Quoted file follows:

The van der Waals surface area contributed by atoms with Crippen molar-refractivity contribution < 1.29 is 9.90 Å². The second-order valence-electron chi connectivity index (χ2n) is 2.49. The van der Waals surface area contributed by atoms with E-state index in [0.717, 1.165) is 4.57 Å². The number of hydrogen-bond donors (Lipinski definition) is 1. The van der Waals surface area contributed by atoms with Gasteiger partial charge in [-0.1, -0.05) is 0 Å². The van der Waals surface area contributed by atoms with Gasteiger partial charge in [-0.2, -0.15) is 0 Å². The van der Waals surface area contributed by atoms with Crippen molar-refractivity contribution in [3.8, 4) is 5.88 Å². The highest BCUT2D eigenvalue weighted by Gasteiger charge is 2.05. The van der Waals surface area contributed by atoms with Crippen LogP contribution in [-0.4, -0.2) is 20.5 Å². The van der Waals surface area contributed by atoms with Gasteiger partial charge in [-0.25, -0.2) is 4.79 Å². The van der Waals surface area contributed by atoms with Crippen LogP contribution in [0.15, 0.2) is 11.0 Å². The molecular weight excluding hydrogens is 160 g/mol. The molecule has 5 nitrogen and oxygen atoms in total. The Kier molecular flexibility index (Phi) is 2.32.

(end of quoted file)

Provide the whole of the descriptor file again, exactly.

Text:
The van der Waals surface area contributed by atoms with Crippen molar-refractivity contribution < 1.29 is 9.90 Å². The second-order valence-electron chi connectivity index (χ2n) is 2.49. The van der Waals surface area contributed by atoms with E-state index in [0.717, 1.165) is 4.57 Å². The number of hydrogen-bond donors (Lipinski definition) is 1. The van der Waals surface area contributed by atoms with Gasteiger partial charge in [-0.1, -0.05) is 0 Å². The van der Waals surface area contributed by atoms with Gasteiger partial charge in [-0.2, -0.15) is 0 Å². The van der Waals surface area contributed by atoms with Crippen molar-refractivity contribution in [3.8, 4) is 5.88 Å². The highest BCUT2D eigenvalue weighted by Gasteiger charge is 2.05. The van der Waals surface area contributed by atoms with Crippen LogP contribution in [-0.4, -0.2) is 20.5 Å². The van der Waals surface area contributed by atoms with Gasteiger partial charge in [-0.25, -0.2) is 4.79 Å². The van der Waals surface area contributed by atoms with Crippen LogP contribution in [0.15, 0.2) is 11.0 Å². The molecular weight excluding hydrogens is 160 g/mol. The molecule has 5 nitrogen and oxygen atoms in total. The Kier molecular flexibility index (Phi) is 2.32.